Subcontracting and Solutions
Welcome to Part 2 of our conversation with Jessie and Kim, co-founders of Manufactured Podcast! In this conversation, we dug deep into the systemic issues that fuel our reliance on subcontracting. We get to the bottom of why subcontracting occurs due to the power imbalance between brands and suppliers, how sharing the risk and reward is the way forward to shorten supply chains, why brands would benefit from this, and what we can do to help mitigate the risks associated with subcontracting.
WHY DOES SUBCONTRACTING EXIST?
Jessie: Garment manufacturing is like a pyramid. You have higher quality orders at the top of the pyramid, and then a compliant garment factory in the middle, with subcontractors at the bottom. As a supplier, you want to prioritize high value orders, such as $1 t-shirts. However, such orders are not placed regularly, and during low season you have to accept cheaper orders, such as $0.5 t-shirts, to pay your fixed operational costs, including staff payroll and rent. The issue is that once you have accepted orders with barely any profit, and better orders come back, you have no other choice than to outsource the cheapest orders, as it happens in an unstable and unplanned manner. You cannot afford to reject either customer, you need to maintain all relationships, because forecasting is never accurate, and you need to always have orders in.
When I was working in merchandising in China, we got annoyed by the suppliers because they were overbooked and didn't tell us, but then I realized that suppliers are struggling so much to ensure that orders are placed on a monthly basis, that they are forced to use subcontracting. There’s a major tension created by the difference between fixed operational cost related to capacity, and uncertain forecasting. This is just an example of how the risk and reward distribution is very imbalanced in the garment industry.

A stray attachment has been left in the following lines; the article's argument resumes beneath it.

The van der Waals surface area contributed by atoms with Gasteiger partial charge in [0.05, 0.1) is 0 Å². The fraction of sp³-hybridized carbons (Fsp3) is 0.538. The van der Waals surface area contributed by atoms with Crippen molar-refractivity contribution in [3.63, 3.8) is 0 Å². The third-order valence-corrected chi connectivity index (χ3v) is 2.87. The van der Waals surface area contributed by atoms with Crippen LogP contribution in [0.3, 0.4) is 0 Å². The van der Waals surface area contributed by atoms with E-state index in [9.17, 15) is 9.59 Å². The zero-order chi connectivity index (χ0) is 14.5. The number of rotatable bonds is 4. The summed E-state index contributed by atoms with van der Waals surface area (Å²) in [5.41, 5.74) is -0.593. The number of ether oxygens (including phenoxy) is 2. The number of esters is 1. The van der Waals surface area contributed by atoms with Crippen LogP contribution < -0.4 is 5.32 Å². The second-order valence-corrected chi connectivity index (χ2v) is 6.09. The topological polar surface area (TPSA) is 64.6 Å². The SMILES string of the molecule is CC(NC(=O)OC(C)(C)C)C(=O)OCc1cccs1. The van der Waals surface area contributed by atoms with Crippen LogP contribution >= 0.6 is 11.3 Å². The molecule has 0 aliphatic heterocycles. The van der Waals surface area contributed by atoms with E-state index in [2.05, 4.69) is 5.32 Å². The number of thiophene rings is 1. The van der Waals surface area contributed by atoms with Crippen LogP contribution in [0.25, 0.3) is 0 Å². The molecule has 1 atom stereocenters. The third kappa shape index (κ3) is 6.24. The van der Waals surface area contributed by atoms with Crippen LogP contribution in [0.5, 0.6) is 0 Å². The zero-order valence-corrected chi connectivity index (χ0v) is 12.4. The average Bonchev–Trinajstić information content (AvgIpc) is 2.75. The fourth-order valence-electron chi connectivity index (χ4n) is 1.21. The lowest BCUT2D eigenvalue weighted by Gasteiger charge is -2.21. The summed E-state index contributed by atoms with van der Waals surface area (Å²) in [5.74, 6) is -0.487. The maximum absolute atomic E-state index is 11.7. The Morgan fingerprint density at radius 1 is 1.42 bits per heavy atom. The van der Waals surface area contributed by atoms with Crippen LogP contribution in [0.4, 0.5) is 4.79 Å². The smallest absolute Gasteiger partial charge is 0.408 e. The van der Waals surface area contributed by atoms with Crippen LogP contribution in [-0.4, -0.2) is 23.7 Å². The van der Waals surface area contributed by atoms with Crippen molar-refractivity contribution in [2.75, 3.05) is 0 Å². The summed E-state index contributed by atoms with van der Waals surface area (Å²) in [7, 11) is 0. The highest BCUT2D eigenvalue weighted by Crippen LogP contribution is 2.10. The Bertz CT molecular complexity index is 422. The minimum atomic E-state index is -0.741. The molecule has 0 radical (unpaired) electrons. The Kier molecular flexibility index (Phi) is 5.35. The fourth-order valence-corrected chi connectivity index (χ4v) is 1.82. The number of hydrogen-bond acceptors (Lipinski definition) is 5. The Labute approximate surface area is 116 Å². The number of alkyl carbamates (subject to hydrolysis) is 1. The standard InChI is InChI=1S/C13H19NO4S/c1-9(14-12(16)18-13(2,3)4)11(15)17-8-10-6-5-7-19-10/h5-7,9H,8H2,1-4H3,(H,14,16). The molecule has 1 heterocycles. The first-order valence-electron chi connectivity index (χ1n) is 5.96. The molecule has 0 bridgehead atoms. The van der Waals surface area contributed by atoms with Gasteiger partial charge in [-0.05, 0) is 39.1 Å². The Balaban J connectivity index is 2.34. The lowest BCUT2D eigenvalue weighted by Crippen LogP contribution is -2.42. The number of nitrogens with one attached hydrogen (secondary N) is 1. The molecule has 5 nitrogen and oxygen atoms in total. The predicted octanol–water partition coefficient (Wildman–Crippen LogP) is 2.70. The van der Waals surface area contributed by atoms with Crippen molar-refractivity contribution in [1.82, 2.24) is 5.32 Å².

Kim: As a general manager, I did subcontract, for many reasons. It was a complicated decision for me, especially because I came into it from a human rights background, where I was told over and over that subcontracting is bad. But when you manage a production facility, your success depends on being able to keep your capacity and your orders in equilibrium, as that's what drives your bottom line, way more than marginal increases in minimum wages, or efficiency gains.
Let's say your payroll is $100, for all your production employees in a month. If you sell 100 pieces, then your labor cost per piece sold is $1. But if you only sell 50 pieces, then your labor cost per piece sold is $2, although nothing in the factory has changed, you haven't gotten faster or slower, you haven't hired or fired anyone. The only thing that's changed is how many pieces you've sold. Your capacity really needs to be in equilibrium with the amount of orders that you're going to get, but as a factory manager, you have no idea how many orders you're going to get, and the only solution is to have a capacity that can expand and contract to match whatever orders that come in, which is achieved by subcontracting. It’s a tool to deal with uncertainty.
HOW DOES FORECASTING PLAY A ROLE IN SUBCONTRACTING?